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Our readersJuly 13, 2018
Photo by Ben White on Unsplash

In response to the above, an overwhelming number of respondents described how they found God in nature in a special way during the summer. “I see God a great deal in the summer landscape,” said Cynthia Torres-Nusse of Lakewood, Calif. “It doesn't have to be a nature scene; it may be watching more people outside enjoying the longer days.” Jackie Mehler of Erie, Pa., concurred: “I see God in nature…. In summer I savor the beauty of flowers and rainbows especially.”

Your Take: How do you practice your faith over the summer?
Does your Mass attendance change during the summer?

Other respondents described how they made an effort to visit new parishes, either in their hometowns or elsewhere, if they happened to travel. “My Mass attendance is not affected in summer, but locations change as I travel. It is fun and interesting to explore other parishes with my friends,” said Kristeen Bruun of Weatherford, Tex.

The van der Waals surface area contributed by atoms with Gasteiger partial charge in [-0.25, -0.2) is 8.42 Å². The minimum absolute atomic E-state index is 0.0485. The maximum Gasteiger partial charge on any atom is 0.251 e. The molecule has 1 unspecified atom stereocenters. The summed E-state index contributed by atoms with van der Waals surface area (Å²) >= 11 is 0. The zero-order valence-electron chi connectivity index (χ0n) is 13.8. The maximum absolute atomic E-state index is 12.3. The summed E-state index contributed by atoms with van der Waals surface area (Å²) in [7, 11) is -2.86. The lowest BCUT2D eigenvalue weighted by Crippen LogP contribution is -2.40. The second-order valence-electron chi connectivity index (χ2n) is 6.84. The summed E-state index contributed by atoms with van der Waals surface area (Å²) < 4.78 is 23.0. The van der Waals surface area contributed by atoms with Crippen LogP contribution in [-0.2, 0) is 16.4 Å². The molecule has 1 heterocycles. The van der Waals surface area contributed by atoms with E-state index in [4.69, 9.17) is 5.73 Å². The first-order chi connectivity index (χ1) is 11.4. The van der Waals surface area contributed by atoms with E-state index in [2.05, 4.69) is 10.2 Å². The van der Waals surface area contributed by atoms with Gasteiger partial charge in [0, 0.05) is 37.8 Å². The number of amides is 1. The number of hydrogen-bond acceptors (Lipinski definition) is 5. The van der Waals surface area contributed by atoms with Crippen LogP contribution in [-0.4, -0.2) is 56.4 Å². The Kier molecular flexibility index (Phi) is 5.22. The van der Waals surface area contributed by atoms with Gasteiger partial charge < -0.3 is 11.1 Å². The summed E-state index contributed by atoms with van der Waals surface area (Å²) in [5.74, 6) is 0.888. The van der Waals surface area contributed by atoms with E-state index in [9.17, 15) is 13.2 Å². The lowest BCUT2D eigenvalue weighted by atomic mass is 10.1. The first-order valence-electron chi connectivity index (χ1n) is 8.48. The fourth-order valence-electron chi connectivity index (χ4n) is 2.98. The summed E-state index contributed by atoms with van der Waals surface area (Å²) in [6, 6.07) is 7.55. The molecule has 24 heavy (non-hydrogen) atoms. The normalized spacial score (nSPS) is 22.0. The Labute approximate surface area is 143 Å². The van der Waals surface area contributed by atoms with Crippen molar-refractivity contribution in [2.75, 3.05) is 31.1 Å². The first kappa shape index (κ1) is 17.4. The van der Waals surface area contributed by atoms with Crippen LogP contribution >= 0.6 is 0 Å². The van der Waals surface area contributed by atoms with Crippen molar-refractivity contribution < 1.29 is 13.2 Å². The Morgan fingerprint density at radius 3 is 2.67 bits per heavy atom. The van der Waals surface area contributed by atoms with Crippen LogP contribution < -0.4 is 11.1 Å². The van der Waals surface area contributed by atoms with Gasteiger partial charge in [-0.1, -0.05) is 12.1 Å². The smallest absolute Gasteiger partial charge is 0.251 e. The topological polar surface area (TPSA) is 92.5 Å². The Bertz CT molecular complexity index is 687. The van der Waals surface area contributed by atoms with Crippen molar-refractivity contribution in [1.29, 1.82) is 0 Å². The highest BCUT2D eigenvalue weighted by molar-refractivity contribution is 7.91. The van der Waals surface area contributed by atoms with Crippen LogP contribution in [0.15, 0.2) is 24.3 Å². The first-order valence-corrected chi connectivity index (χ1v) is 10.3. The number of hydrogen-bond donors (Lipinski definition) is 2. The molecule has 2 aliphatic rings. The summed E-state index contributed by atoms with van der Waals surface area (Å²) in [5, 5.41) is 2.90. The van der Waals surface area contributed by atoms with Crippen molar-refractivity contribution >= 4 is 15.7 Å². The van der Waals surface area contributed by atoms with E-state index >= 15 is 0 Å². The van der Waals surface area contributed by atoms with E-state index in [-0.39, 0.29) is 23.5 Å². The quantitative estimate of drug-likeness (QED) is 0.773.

For others, the summer brings spiritual challenges. Patricia Mascone of Franklin, N.J., has a restrictive summer work schedule. “I have to work all summer weekends, often for 12-hour days. I try to do more devotional reading and say the rosary. I miss being able to go to Mass and novena—it is a difficult season for me spiritually.”

Bill French of Everett, Wash., also reported that his Mass attendance drops off during summer. “I’m a really good Advent to Easter (Pentecost if I’m dutiful) Catholic. I don’t know if it’s just the increased pace of life during the summer or the call of the natural world, but I’ve never been able to sustain regular attendance through the whole year.”